April 8, 2019

At Catalyst bootcamp, educational entrepreneurs learn how to harness research to create better, more impactful products

Ajoy Vase of the Chan Zuckerberg Initiative (left), Michael Golden, of Catalyst @ Penn GSE (center), and Ed Metz of the Institute of Education Science (right), discuss how startups have successfully integrated research into their educational products.

GAB-on!, a startup that nurtures social and emotional learning in children through conversation, started as a way for Jarrid Hall to better connect with his son.

What began as a spreadsheet grew into a platform that is now being used by teachers and families in several schools. So far, the feedback has been positive and GAB-on! continues to grow.

“Our story is very compelling,” Hall said. “But we’ve reached the point where we want to put more evidence behind it.”

That’s why Hall attended Catalyst @ Penn GSE’s April 1 bootcamp, Harnessing Research into Practice in Education. He was among the founders, CEOs, COOs, education directors, product developers, teachers, consultants, and graduate students who heard from experts at the Chan Zuckerberg Initiative, Macmillan Learning, the Institute of Education Science, and Penn GSE.

Upcoming Bootcamps

May 6: Fundraising Strategies for Education Ventures

June 2019: Tradeshow Prep webinar

Learn more about Catalyst Entrepreneur Bootcamps.

Catalyst’s bootcamps prepare educational entrepreneurs for the challenges that stand between an initial idea and a startup rollout, including fundraising, legal issues, and understanding the education marketplace.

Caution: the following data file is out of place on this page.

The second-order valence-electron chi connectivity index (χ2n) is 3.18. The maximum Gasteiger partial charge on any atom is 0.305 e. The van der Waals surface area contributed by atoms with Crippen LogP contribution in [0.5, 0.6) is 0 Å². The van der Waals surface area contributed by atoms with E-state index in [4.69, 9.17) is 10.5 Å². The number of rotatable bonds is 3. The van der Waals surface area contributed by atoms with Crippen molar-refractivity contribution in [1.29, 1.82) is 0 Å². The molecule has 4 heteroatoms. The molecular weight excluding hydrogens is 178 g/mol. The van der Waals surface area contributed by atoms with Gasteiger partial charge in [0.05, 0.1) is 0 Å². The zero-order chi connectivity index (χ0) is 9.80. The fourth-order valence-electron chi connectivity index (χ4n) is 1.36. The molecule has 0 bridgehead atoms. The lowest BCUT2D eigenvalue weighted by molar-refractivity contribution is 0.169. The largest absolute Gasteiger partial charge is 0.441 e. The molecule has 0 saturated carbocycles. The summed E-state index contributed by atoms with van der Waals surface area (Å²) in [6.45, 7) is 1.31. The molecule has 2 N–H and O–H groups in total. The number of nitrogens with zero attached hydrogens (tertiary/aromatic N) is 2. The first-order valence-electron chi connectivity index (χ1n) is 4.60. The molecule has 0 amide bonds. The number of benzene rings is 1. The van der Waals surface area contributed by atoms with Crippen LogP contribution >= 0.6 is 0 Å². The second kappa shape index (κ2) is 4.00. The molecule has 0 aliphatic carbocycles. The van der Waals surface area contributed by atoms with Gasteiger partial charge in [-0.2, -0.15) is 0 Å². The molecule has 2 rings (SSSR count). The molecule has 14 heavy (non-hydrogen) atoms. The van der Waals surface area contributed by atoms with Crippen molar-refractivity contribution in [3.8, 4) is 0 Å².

Michael Golden, Catalyst’s Executive Director, said that knowing how to incorporate research and learning science into an organization can be a stumbling block for many entrepreneurs and intrapreneurs.

 “We know so much more about learning sciences, and how and why people learn,” Golden said. “When you apply these lessons, your organization can continue to examine itself, continue to evolve, and continue to improve.”

Bror Saxberg, Vice President of Learning Sciences at CZI, gave an overview of how learning sciences and learning design principles can and should be incorporated into learning products.

“Too many products and ideas are based on how we wished learning works, not how learning actually works,” Saxberg said.

He told a story about a company that was creating a new set of learning modules. Initially, they built a series of “intuitively designed” 90-minute videos to explain concepts, but found that students weren’t retaining information. When they tried a simpler module based on learning-design principles — one that didn’t include video but could be completed in eight minutes — student performance soared. The company bailed on video, Saxberg said, and ultimately transformed how they developed programing.

“You can’t just use your intuition, and you can’t ignore what the evidence says would work better,” Saxberg said. “You have to understand the problem in depth before you can see if technology can scale the solution.”

There was a time when decision makers in school districts were impressed with products that said they were “research-based,” according to Abigail Gray, a Senior Researcher for the Consortium for Policy Research in Education based at Penn GSE. But that time has passed.

“Superintendents, principals, and business administrators are increasingly savvy as to what’s evidence based,” Gray said. “It’s important to be able to talk that language, and show that you have evidence supporting the effectiveness of your product or solution.”

Gray’s session focused on how entrepreneurs can work with independent researchers to learn more about their products. And she stressed that academic research isn’t just part of a sales pitch. Companies can and should be constantly using it to refine their approach, theory of action, and their product.

 Leaving the bootcamp, GAB-on! founder Hall said he had a new appreciation for what school leaders were looking for and what he would have to provide them.

“This gave me a solid foundation,” Hall said. “I can build on this.”